Security Radar 2022 is the second edition of a FES survey gauging the public opinion in 14 states from across the OSCE region. The Radar reflects on major obstacles to achieving peace in Europe and distills political recommendations on how to overcome them. The 2022 edition clearly shows that overwhelming majorities of people want peace and cooperation to be a political priority. It also indicates that pragmatism is the way forward to break the current deadlock. The Radar makes clear that a renewed debate on European security needs to take place on the basis of existing frameworks.
- Overwhelming majorities of people want peace and cooperation to be a political priority. Political decision-makers need to provide ideas and initiatives for a more stable international framework. The situation in Europe is grave and complex, but that should not entail inaction, complacency or fatalism. There are major stumbling blocks in the way of progress and it would seem to be a Herculean task to overcome them, but the poll makes clear that citizens understand the various difficulties and dilemmas.
- Pragmatism is the way forward to break the current deadlock. A pragmatic approach could build on a diverse set of instruments, avoiding TINA (there is no alternative) thinking. The public does not perceive a contradiction between interest-based and value-based foreign policy. Concerning the instruments of choice, military, economic and diplomatic means are accepted, with a clear preference for diplomacy over the use of force or sanctions. According to the survey, the respondents do not perceive ideology or values as an impediment to dialogue and negotiation. A broad majority are in favour of cooperating with other countries, even if they do not share the same values. This public pragmatism gives governments room and impetus to shape bold policies aimed at cooperative security.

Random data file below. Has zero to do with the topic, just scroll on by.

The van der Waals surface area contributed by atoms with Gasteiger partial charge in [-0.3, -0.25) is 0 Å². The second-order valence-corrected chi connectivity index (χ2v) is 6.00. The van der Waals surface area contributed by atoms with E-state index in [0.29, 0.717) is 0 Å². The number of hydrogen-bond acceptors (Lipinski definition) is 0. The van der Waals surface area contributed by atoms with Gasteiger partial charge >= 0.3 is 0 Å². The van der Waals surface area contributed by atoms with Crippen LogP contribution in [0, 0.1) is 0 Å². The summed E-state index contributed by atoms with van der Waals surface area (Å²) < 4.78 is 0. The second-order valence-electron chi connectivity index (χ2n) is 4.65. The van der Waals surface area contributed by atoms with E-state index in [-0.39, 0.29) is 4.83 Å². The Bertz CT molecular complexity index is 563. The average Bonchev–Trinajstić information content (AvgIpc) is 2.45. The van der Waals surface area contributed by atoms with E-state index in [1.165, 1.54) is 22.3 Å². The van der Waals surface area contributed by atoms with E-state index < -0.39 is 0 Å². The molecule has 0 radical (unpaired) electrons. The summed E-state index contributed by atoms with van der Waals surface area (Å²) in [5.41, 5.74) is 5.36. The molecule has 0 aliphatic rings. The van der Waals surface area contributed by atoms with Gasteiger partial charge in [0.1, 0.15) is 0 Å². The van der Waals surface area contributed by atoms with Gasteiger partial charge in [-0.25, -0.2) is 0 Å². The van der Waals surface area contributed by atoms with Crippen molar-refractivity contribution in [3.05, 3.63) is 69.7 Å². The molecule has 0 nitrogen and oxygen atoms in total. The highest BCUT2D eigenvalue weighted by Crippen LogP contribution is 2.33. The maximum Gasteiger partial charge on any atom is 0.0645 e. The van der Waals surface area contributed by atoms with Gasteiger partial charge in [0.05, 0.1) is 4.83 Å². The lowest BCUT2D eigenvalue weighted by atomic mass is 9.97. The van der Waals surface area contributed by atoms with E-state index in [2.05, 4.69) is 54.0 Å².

- A renewed debate on European security needs to take place on the basis of the existing frameworks.The Security Radar 2022 offers several indications of public support for serious negotiations aimed at renewing European security through multilateral institutions. Respondents are willing to cooperate, realising a sense of belonging to Europe and the mutual dependence of their respective countries. Multilateral institutions are viewed positively and still broadly garner high levels of trust, especially the United Nations and the OSCE.
- A large majority fears that wars and conflicts will affect Latvia in the future (72%).
- Latvians are less certain than respondents elsewhere that Latvia’s health care system can tackle the pandemic successfully. They are most dissatisfied with their government’s handling of it (73%). In contrast, they are more satisfied with the EU’s performance than other surveyed EU member states.
- About two-thirds of polled Latvians would like to see their country’s foreign policy enforce values. This is higher than the survey average but significantly lower than in 2019 (82%).
- Latvia comes near the bottom as regards support for increased military spending (37%), only ahead of Italy and Russia.
- Latvia is among the NATO members that are least enthusiastic about military intervention, with only a quarter of respondents endorsing it. Out of all polled NATO members, Latvia is among the wariest about the Alliance’s enlargement to the Russian border. Some 50% of Latvian respondents support the establishment of a European army, ranking second among surveyed EU member states after France.
The full study can be found here: https://peace.fes.de/security-radar-2022
- For additional questions, please contact:
Christos Katsioulis, director of FES Regional Office for Cooperation and Peace in Europe
Email: [email protected]
Phone: +43 1 890 38 11 205
Dr. Reinhard Krumm, Director of the FES in the Baltic States
Email: [email protected]; Phone: +371 2733 0765